Asking for a Heart Attack
For Aretha Franklin
Aretha. Deep buter dipt, burnt pot liquor, twisted sugar cane,
Vaselined knock knees clacking extraordinary gospel.
hustling toward the promised land in 4/4 time, Aretha.
Greased and glowing awash in limelight, satisfied moan
‘neath the spotlight, turning ample ass toward midnight,
she the it’s-all-good goddess of warm cornbread
and bumped buttermilk, know jesus by his first name.
carried his gospel low and democratic in rollicking brownships,
sang His drooping corpse down from that ragged wooden T,
dressed Him up in something shiny, conked that Holy head of hair,
then Aretha rustled up bus fare and took the deity downtown.
They coaxed the DJ and slid electric untill the lights slammed on,
she taught Him dirty nicknames for His father’s handiwork.
She was young then, thin and aching, her heartbox shut tight.
So Jesus blessed her, He opened her throat and taught her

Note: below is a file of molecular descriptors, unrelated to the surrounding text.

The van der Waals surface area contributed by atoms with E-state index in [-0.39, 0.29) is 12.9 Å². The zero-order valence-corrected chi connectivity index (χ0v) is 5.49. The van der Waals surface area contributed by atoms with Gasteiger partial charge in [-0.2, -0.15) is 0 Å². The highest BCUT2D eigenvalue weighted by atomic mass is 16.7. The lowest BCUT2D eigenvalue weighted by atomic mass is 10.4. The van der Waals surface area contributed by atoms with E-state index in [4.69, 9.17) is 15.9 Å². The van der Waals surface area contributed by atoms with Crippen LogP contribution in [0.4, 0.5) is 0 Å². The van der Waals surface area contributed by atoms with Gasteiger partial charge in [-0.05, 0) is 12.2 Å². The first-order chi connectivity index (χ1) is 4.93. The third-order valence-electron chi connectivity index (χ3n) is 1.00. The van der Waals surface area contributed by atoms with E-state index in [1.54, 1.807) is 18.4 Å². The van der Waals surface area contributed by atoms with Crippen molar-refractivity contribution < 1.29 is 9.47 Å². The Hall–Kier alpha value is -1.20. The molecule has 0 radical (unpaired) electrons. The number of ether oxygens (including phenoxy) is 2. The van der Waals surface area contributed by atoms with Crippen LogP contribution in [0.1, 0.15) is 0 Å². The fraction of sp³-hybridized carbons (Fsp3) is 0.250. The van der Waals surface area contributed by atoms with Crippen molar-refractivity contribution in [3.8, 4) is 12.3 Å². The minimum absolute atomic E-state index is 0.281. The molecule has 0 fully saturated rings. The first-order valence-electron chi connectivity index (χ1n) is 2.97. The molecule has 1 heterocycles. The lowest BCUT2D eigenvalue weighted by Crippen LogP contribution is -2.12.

to wail that way she do, she do wail that way don’t she
do that wail the way she do wail that way, don’t she?
Now every time ‘retha unreel that screech, sang Delta
cut through hurting to glimpse been-done-wrong bone,
a born-again brother called the Holy Ghost creeps through that.
and that, for all you still lookin’, is religion.
Dare you question her several shoulders, the soft stairsteps
of flesh leading to her shaking chins, the steel bones
of a corseted frock eating into bubbling sides,
zipper track etched into skin,
all those faint scars,
those lovesore battle wounds?
Ain’t your mama never told you
how black women collect the world,
build other bodies onto their own?
No earthly man knows the solution to our hips,
asses urgent as sirens,
titties familiar as everybody’s mama
crisscrossed with pulled roads of blood.
Ask us why we pray with our dancin’ shoes on, why we
grow fat away from everyone and toward each other.
By Patricia Smith